A recent Tax Court case (Hendricks, T.C. Memo. 2014-192) illustrates the problems taxpayers can face if they do not strictly adhere to the rules regarding dependents. The taxpayer involved was the noncustodial father of a minor child who lost the benefit of several tax provisions, including the child tax credit, dependency exemption, and earned income tax credit (EITC).
A final divorce judgment, issued before July 2, 2008, awarded the taxpayer the dependency exemption for the child. However, the Tax Court held that he was not entitled to claim the child for purposes of the EITC. The EITC is awarded to the parent the child has spent more than one-half of the tax year with, if that parent’s abode is located in the United States. Since the father did not have custody, the child did not spend more than one-half of the tax year with him. Thus, noncustodial parents generally will have difficulty claiming their dependent as a qualifying child for EITC purposes under Sec. 32(c)(3).
The father was also not entitled to a dependency exemption for the minor child even though the final divorce judgment awarded it to him. The judgment failed to meet the requirements because the ex-wife had not signed it. The father also was not entitled to the Sec. 24 child tax credit because the child was not his qualifying child under Sec. 152(c). The parent who has the child for the most days during the year does not necessarily get the dependency exemption but can file prospectively to take the exemption the next year. Claiming those exemptions, however, may violate the divorce decree.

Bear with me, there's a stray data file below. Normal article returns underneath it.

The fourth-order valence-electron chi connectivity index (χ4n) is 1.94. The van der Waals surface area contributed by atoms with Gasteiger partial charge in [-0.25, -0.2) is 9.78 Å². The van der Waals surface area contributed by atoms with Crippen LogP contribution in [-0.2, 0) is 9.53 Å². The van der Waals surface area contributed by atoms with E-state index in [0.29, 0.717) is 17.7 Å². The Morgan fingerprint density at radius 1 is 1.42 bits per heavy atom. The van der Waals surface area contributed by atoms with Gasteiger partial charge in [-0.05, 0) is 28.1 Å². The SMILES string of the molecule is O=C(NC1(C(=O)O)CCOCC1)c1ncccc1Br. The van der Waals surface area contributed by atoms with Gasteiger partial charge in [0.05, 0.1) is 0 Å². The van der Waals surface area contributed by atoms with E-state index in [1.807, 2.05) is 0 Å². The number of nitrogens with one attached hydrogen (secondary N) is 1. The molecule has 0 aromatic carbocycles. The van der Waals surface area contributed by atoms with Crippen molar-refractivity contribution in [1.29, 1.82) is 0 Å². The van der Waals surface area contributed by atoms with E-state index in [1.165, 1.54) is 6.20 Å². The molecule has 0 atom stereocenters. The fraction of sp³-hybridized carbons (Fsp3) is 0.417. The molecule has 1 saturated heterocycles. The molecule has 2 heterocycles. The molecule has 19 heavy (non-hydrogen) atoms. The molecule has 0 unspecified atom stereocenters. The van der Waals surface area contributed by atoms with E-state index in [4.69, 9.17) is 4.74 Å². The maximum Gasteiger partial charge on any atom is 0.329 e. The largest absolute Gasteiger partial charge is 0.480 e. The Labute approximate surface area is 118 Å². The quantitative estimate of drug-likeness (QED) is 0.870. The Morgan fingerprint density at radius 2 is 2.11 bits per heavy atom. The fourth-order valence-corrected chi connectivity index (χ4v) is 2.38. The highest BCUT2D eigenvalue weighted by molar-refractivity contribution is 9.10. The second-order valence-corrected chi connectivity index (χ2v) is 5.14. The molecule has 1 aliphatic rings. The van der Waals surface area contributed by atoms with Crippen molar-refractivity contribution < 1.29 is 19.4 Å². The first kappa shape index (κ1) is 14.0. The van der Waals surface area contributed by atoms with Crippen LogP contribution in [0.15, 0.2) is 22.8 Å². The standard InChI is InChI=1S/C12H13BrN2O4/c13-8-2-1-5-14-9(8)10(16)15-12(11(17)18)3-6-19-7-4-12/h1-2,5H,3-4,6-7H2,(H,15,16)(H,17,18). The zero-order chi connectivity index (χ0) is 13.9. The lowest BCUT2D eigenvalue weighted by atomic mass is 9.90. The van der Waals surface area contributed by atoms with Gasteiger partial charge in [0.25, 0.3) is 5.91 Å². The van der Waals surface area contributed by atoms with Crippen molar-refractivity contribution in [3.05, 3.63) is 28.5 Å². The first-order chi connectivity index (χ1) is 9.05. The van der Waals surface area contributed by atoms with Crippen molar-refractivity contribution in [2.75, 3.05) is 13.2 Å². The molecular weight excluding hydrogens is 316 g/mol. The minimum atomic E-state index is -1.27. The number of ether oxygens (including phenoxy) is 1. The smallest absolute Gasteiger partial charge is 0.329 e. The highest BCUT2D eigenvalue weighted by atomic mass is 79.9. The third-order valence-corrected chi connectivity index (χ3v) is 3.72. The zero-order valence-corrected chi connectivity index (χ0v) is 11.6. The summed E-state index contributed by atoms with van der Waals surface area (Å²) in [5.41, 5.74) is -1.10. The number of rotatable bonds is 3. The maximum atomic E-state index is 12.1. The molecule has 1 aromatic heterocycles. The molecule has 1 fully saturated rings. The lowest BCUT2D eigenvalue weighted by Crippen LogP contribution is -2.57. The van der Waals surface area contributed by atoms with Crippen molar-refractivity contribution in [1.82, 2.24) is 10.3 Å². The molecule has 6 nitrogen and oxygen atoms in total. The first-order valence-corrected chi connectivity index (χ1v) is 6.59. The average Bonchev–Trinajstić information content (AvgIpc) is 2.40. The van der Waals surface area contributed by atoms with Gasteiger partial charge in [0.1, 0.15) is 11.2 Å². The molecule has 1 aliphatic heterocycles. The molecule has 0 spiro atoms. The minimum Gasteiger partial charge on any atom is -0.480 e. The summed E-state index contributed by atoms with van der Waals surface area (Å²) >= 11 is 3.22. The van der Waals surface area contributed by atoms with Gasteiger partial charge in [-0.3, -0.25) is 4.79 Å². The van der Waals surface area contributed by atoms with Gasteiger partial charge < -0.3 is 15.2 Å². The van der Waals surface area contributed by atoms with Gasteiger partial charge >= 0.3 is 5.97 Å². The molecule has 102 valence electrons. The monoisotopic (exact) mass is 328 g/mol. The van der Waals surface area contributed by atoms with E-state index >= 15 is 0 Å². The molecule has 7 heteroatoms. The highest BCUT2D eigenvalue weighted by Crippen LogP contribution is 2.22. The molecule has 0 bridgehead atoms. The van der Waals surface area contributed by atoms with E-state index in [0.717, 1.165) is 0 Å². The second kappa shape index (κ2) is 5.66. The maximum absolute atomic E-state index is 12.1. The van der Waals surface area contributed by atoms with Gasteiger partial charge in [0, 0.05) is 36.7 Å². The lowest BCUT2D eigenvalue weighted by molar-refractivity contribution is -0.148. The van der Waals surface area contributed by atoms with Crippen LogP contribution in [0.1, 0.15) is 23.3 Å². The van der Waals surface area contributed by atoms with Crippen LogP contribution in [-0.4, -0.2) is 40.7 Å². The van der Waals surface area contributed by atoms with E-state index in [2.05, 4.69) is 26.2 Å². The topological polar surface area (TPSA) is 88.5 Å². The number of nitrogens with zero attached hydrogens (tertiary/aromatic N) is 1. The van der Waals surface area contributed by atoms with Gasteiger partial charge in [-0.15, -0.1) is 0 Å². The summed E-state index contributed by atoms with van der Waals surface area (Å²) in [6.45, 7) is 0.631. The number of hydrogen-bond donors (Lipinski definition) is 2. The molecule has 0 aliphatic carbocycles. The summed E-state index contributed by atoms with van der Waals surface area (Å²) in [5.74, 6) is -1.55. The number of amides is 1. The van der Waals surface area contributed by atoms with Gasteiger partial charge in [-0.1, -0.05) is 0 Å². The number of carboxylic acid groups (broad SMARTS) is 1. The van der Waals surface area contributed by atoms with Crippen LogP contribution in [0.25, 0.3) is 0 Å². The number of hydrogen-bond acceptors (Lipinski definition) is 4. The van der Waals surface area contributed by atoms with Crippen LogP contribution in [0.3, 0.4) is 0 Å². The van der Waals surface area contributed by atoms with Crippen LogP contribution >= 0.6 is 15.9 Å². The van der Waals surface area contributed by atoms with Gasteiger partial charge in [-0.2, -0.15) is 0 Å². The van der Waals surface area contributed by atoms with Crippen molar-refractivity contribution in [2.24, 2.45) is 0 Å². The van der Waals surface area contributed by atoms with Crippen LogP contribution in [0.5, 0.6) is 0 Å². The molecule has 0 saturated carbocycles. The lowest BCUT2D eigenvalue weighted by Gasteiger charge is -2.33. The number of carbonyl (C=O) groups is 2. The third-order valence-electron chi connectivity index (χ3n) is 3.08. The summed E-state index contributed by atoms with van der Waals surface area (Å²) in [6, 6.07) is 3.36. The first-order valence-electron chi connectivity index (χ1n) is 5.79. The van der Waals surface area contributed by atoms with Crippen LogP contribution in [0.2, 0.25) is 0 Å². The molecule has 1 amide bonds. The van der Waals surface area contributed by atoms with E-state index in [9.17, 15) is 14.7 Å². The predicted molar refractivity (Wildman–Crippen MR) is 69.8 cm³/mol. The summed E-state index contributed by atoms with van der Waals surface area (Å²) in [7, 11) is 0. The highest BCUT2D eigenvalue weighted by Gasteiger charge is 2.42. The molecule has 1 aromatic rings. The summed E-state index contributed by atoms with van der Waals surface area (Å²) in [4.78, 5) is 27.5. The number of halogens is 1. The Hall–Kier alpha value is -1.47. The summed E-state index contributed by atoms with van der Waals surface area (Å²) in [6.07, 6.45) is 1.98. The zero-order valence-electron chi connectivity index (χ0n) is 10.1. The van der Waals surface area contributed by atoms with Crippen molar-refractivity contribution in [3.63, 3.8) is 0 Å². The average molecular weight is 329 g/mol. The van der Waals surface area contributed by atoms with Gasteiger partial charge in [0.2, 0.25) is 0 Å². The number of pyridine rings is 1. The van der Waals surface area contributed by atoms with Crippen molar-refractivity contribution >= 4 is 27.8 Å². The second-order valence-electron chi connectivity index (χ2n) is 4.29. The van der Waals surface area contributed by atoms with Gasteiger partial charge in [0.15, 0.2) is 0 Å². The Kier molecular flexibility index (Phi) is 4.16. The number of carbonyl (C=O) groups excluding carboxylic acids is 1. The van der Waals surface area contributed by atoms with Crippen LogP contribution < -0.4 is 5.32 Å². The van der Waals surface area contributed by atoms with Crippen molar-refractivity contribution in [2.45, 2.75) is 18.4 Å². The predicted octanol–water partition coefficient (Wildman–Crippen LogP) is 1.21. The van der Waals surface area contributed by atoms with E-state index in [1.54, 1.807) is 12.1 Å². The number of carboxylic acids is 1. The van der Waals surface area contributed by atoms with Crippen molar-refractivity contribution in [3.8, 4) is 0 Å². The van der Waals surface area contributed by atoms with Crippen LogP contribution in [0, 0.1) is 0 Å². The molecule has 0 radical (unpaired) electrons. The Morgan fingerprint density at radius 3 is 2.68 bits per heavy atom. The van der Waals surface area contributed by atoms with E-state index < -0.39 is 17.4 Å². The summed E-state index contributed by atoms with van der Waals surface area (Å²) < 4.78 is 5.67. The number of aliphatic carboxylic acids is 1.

A child’s custodial parent usually can treat the child as a qualifying child for purposes of the EITC, head-of-household status, and the dependent care credit. However, whether a child of a divorced or separated parent is a qualifying child for purposes of the child tax credit and the education credits is based in part on whether the parent can claim a dependency exemption for the child on his or her return. In general, only the custodial parent can claim the dependency exemption for a child; however, the custodial parent can waive his or her right to claim a child as a dependent.
Frequently, a couple’s divorce decree or separation agreement will include a provision granting the noncustodial parent the dependency exemption for a child for some or all years. However, for tax years beginning after July 2, 2008, to properly waive the exemption in favor of the noncustodial parent for federal income tax purposes, the custodial parent must sign a properly filled out Form 8332, Release/Revocation of Release of Claim to Exemption for Child by Custodial Parent, or a similar statement. Thus, for years after 2008, even if a divorce decree or separation agreement gives the noncustodial parent the right to take a dependency exemption for a child, the custodial parent can effectively revoke the noncustodial parent’s ability to take a dependency exemption or the child tax credits or education credits by not signing Form 8332 or a similar statement.
For a detailed discussion of the issues in this area, see “Recent Developments in Individual Taxation,” by the members of the AICPA Individual and Self-Employed Tax Technical Resource Panel, in the March 2015 issue of The Tax Adviser.
—Alistair M. Nevius, editor-in-chief, The Tax Adviser
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